Beginning with HTML

My experience with coding is quite limited. I took one computer science course and was required to learn Scheme, an obsolete programming language (in the family of Lisp) but apparently not completely wiped out from academia. According to Wikipedia, the Scheme Steering Committee once called Scheme “the world’s most unportable programming language” (see Scheme: Programming Language). Later in one of my cognitive science courses, I learned some coding in MatLab, a language that is math-based and used pretty much only in the research world for numerical computing. Needless to say, I now remember nearly zip of the two programming languages.

Picking up this third language, I am finding HTML to be a pretty straight-forward. It is easy to grasp so far. Here are some notes from the first chapter of Principles of Web Design by Joel Sklar (5th edition):

The newest rendition of HTML is now HTML5 (moving on from HTML 4.01). There are new elements in this version and new conventions of naming the sections of a web page. For example, <header> versus <div id=”header”>. In a nutshell, the elements are simplified in a neat and intuitive manner. The use of Cascading Style Sheets (CSS) is also a new method of efficient coding. Now you can do style enhancements and control these elements at one chunk of the code rather than go through your whole website HTML code to look for where the elements are applicable.¬†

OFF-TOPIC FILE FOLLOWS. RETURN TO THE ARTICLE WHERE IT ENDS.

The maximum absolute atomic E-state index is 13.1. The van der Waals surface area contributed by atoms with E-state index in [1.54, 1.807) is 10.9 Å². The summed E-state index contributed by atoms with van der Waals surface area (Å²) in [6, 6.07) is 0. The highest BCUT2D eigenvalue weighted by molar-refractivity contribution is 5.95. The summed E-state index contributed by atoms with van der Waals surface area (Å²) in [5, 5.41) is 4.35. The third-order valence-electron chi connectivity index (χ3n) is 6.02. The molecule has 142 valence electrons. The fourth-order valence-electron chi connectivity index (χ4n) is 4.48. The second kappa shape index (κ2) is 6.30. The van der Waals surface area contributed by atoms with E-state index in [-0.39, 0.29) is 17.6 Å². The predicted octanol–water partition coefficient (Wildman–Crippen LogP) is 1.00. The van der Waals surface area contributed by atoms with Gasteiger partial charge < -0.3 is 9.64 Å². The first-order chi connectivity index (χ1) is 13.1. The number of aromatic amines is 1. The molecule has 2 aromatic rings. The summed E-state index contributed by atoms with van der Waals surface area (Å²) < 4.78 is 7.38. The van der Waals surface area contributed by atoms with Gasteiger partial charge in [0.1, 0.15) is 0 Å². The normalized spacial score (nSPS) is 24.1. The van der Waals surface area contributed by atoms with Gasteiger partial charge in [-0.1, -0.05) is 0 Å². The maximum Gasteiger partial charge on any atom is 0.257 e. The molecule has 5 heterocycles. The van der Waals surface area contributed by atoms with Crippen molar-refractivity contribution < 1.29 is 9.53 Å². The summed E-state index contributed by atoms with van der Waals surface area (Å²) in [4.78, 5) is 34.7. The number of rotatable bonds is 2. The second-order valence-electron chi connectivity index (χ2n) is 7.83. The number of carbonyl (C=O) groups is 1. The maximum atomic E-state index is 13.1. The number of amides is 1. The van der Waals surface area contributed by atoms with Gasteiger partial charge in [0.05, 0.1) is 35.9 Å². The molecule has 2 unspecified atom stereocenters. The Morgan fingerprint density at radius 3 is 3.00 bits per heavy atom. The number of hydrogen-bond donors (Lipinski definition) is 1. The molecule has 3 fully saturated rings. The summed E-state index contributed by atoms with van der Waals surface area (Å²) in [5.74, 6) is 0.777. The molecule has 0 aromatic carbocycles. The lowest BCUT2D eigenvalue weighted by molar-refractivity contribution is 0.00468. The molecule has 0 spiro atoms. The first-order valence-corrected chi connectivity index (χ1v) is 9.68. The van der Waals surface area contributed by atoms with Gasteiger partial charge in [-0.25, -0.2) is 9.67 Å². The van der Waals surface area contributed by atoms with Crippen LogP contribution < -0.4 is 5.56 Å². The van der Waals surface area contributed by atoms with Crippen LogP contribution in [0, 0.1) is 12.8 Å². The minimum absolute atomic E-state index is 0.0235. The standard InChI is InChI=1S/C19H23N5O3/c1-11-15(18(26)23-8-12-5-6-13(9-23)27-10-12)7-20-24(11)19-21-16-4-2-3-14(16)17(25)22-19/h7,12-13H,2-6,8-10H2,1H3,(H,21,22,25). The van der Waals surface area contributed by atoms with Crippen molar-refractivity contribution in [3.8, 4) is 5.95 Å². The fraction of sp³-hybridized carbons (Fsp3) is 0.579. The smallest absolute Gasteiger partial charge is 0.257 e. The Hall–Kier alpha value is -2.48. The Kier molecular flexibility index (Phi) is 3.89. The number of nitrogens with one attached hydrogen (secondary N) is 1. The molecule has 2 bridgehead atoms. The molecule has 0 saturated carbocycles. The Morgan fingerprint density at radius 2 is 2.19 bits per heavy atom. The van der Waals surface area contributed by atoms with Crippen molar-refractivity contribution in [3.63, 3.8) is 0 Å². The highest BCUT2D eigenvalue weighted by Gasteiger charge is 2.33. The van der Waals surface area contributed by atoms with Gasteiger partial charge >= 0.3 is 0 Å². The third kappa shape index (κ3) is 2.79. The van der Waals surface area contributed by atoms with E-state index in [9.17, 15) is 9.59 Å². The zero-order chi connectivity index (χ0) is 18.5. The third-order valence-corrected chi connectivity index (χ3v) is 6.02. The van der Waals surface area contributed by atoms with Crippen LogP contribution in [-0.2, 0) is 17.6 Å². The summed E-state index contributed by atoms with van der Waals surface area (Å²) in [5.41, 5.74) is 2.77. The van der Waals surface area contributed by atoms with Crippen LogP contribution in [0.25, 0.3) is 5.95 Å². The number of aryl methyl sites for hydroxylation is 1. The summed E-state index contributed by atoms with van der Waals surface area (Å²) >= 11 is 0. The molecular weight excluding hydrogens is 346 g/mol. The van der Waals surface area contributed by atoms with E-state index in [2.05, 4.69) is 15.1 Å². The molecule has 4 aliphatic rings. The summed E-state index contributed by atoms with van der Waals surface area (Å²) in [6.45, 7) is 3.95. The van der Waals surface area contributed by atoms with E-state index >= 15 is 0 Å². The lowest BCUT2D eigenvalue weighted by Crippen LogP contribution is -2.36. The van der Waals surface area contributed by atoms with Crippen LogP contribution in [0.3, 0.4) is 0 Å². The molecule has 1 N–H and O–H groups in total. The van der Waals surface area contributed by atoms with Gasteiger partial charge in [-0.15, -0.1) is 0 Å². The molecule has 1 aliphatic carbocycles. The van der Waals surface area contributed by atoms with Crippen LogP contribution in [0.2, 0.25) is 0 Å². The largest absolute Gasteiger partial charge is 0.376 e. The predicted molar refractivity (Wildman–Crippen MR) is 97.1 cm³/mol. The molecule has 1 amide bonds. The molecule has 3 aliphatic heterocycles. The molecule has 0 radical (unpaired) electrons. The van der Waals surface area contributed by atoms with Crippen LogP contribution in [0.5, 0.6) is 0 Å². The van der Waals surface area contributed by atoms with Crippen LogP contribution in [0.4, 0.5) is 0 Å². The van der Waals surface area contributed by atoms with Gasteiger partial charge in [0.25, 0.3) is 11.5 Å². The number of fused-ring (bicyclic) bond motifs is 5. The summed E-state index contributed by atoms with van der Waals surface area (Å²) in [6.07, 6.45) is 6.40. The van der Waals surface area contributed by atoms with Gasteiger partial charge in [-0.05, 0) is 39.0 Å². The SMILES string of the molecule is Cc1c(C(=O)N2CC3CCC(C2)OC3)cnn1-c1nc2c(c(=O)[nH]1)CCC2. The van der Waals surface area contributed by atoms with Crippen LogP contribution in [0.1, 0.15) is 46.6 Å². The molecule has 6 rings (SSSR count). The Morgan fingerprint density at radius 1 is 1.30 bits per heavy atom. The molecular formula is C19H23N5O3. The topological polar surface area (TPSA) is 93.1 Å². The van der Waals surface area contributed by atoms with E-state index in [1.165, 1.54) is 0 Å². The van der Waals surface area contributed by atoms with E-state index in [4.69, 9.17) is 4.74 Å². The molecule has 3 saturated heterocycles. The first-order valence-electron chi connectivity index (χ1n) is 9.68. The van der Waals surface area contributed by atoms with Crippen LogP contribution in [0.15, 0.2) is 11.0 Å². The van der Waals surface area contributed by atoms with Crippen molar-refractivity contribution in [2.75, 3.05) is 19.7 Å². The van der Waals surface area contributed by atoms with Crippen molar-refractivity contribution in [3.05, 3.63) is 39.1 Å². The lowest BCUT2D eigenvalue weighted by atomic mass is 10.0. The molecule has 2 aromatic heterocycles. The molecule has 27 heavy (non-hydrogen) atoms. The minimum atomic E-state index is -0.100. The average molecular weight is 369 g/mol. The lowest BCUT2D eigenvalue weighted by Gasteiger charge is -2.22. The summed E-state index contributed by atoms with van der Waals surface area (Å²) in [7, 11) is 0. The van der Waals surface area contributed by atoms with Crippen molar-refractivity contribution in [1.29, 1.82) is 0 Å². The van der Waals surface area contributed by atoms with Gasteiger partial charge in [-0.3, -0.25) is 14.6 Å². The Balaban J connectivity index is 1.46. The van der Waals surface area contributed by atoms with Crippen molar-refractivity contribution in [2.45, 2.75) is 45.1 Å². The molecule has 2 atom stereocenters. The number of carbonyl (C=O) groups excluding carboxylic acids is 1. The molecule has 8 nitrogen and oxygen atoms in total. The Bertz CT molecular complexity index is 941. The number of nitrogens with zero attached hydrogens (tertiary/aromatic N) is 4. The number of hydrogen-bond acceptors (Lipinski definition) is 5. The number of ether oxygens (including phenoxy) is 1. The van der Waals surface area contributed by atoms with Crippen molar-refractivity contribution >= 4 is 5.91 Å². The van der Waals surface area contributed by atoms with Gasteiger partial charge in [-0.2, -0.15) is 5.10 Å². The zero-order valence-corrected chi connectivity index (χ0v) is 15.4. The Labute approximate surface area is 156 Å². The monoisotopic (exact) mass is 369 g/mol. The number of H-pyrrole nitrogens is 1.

A big rule in programming – create syntactically correct code! Code should be easy-to-read and easy-to-reuse by fellow programmers.

  • Documents must be well-formed
  • All tags must be properly nested and closed with the correct order
  • Use lowercase for element names
  • Empty elements are marked with a closing slash (even for those elements that do not require a closing, like <br>
  • Attribute values must be contained in quotation marks

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